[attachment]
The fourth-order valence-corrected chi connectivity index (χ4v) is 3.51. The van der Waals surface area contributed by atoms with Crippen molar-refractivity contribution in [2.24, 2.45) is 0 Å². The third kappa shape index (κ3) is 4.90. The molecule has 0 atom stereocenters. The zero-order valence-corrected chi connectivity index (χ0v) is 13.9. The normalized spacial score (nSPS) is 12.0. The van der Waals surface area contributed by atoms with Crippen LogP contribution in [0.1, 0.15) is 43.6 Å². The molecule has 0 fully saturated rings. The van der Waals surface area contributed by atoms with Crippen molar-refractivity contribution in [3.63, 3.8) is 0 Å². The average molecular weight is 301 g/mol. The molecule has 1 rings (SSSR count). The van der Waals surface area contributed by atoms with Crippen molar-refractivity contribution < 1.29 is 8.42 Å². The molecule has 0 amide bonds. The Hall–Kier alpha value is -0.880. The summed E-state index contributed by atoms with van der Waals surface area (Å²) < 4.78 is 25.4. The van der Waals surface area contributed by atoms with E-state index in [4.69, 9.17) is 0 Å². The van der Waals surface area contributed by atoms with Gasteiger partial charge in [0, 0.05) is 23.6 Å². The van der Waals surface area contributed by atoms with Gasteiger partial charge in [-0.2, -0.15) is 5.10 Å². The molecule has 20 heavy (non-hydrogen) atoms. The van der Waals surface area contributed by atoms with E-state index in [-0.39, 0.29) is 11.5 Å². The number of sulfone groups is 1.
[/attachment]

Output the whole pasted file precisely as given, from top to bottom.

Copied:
The fourth-order valence-corrected chi connectivity index (χ4v) is 3.51. The van der Waals surface area contributed by atoms with Crippen molar-refractivity contribution in [2.24, 2.45) is 0 Å². The third kappa shape index (κ3) is 4.90. The molecule has 0 atom stereocenters. The zero-order valence-corrected chi connectivity index (χ0v) is 13.9. The normalized spacial score (nSPS) is 12.0. The van der Waals surface area contributed by atoms with Crippen LogP contribution in [0.1, 0.15) is 43.6 Å². The molecule has 0 fully saturated rings. The van der Waals surface area contributed by atoms with Crippen molar-refractivity contribution in [3.63, 3.8) is 0 Å². The average molecular weight is 301 g/mol. The molecule has 1 rings (SSSR count). The van der Waals surface area contributed by atoms with Crippen molar-refractivity contribution < 1.29 is 8.42 Å². The molecule has 0 amide bonds. The Hall–Kier alpha value is -0.880. The summed E-state index contributed by atoms with van der Waals surface area (Å²) < 4.78 is 25.4. The van der Waals surface area contributed by atoms with E-state index in [4.69, 9.17) is 0 Å². The van der Waals surface area contributed by atoms with Gasteiger partial charge in [0, 0.05) is 23.6 Å². The van der Waals surface area contributed by atoms with Gasteiger partial charge in [-0.2, -0.15) is 5.10 Å². The molecule has 20 heavy (non-hydrogen) atoms. The van der Waals surface area contributed by atoms with E-state index in [-0.39, 0.29) is 11.5 Å². The number of sulfone groups is 1.